Tears serve various crucial roles in our body. They are an important component of the immune system and protect us against infection.
Generally, our bodies produce tears to keep eyes lubricated and to help remove foreign bodies and dust. But when the tear drainage is affected or the body produces too many tears, the result is extremely watery eyes. Though not certainly harmful, watery eyes can be bothersome and irritating. But, they can generally be treated rapidly and effectively.
Watering eyes are a common problem which can occur at any age, largely affecting older people and young babies. Generally, it can occur in one or both eyes. It can be due to several factors and conditions.
Its most common cause is blocked tear duct but there are many other causes. Allergies or viral infections, as well as any kind of inflammation, may cause watery eyes. Sometimes, excess tear production may also cause watery eyes. If symptoms are mild, you may not need any treatment. An operation can generally cure a blocked tear duct but other treatments depend on the cause.
Overactive tear ducts
A small gland called the lacrimal gland is present just above and to the outer side of each eye. This makes some tears constantly. The eyelid spreads the tears, when we blink, over the front of the eye. This helps to keep it moist.
Then, the tears drain down small holes called canaliculi on the inner side of the eye into a tear sac. After that, they flow down a channel named the tear duct (the nasolacrimal duct) into the nose.
Making too many tears
Anything which irritates your eye can cause you to make lots of tears. And watering act as a protective reflex which helps clear irritants away from the eye. For instance;
- Chemical irritants like onions or fumes from machines.
- Infection of the front of the eye called infective conjunctivitis.
- Allergic conjunctivitis which is an allergy causing inflammation of the front of the eye.
- Any injury or scratch to the front of the eye or a piece of dirt stuck in the eye.
Blocked drainage of tears
• This condition is quite common in babies. Like, their tear ducts tend to be narrow and cannot handle all their tears and babies cry a lot! Babies’ tears are thick and if they are blocked, they get slightly gunky. That is the reason a lot of babies have gunky eyes, even if there’s no infection. However, it generally clears by itself in some months, or surely by the age of 1 year. The only thing you need to do is wipe out the gunk with a clean cotton wool cloth and warm water.
• The tear ducts of elderly people often get narrower with age. So, the tears cannot properly drain away. Thus, making their eyes watery often. Rarely the blocked tear duct gets a minor infection. This makes the skin between the nose and eye red and sore.
Problems with eyelashes or eyelids
• The eyelashes can turn inwards in the elderly, itching the eyeball and making it painful and watery. This condition is called entropion. It can be corrected with surgery.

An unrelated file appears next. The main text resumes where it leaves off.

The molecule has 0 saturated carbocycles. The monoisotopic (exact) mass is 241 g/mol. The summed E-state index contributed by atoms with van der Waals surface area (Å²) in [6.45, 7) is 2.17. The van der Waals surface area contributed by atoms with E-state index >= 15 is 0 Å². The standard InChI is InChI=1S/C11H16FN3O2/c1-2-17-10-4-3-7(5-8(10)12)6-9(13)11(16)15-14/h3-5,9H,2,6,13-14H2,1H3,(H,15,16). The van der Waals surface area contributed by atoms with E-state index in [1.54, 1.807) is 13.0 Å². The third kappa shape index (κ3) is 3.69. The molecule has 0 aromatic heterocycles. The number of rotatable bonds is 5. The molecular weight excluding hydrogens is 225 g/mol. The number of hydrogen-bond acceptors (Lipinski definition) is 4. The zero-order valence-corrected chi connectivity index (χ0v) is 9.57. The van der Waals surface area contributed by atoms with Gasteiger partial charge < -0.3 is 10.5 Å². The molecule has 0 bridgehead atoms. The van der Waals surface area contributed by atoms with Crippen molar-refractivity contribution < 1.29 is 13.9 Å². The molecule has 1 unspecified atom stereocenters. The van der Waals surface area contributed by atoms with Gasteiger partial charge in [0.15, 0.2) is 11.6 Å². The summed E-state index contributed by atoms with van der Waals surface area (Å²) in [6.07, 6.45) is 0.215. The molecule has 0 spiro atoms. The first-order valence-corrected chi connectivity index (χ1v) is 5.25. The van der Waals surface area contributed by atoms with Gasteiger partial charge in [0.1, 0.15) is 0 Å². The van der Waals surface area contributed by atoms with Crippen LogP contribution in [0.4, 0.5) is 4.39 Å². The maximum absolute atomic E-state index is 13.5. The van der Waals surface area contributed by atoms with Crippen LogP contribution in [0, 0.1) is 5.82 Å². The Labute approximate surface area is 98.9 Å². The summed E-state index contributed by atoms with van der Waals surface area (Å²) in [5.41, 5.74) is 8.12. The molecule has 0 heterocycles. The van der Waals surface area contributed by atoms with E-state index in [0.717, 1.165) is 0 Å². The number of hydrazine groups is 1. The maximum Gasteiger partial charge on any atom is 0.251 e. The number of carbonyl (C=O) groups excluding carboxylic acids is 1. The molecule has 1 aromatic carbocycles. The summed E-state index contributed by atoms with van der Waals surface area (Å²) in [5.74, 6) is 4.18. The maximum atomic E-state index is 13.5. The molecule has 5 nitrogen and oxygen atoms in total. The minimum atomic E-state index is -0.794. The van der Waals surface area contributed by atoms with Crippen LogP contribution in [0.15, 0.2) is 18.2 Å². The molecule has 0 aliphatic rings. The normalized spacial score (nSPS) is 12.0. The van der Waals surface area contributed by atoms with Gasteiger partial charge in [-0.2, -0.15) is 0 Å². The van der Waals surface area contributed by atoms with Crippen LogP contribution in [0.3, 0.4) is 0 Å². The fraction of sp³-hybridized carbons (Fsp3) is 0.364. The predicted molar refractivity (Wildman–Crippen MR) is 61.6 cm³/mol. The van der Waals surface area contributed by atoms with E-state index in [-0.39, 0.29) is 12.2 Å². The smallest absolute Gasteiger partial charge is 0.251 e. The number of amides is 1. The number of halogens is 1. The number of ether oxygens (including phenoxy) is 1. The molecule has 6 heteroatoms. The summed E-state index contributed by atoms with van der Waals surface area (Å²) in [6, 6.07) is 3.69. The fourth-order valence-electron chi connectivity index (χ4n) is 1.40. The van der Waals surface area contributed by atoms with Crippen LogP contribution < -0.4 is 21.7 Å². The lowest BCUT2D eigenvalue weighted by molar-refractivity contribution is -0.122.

• As with age, the eyelids can become slightly lax and relaxed, the lower eyelids can droop outwards. Thus, tears drop out of the eye rather than draining away down the tear ducts called ectropion. It can be corrected with surgery.
Tests needed for watery eyes
The cause of watery eyes is easily identified. For instance, ectropion, entropion, infections, and conjunctivitis. If the cause is not obviously revealed by simple inspection, more tests may be recommended. These tests may depend on how bad the watering is, and how much it troubles you.
In case of any drainage problem, an eye expert may inspect the tear drainage channels, under local anesthetic. For this, they may push a thin stick called probe into the small channels (canaliculi) towards the tear sac to check if it is blocked.
If the probe goes faraway the tear sac then syringe the fluid into the tear duct. This can be done to see if it comes out in the nose. Sometimes, syringing may clear a blockage. Thus, giving temporary relief.
In case of any blockage, a dye may be injected into the tear duct. Then an X-ray picture is taken. A dye can be seen in the duct on the X-ray film. It will display just where there is any obstruction or thinning of the tear duct.
Other scans – for instance, a computerized tomography (CT) or magnetic resonance imaging (MRI) scan – may be started in some cases.
Treatment for watering eyes (epiphora)
Treatment of watery eyes may not be needed if the watering is not causing any problem. But basically, treatment depends on the cause.
Treating eye irritation
Often the cause of watering eyes can be treated. For instance;
- Eyelashes which irritate the front of the eye (entropion) can be removed.
- Conjunctivitis can be treated with drops.
- eye drops can help in case your eyes are infected.
- medicines can help in case you have an allergy.
- Pieces of grit, sand, etc., can be removed.
Treating tear drainage problems
Usually, babies with watery eyes grow out of it with no proper treatment.
Whereas, blockage of these channels in adults;
- There is no need for treatment if the watering is slight or does not trouble you much.
- A blocked tear duct can be treated with surgery. The typical surgery is called dacryocystorhinostomy (DCR). For this, a minute probe is passed through the blocked tear duct and can unblock it.
- DCR surgery is useful if the watering is bad sufficient to affect your activities of daily living. It is also suggested if you have had an infection in your tear sac because of the blocked tear duct. The operation may prevent repeated attacks of a red, sore swelling at the corner of the eye.
- The operation is not without its risks and should be done only if you fully understand its pros and cons.
- A narrowed small channel that is not fully blocked may be broadened by pushing in a probe.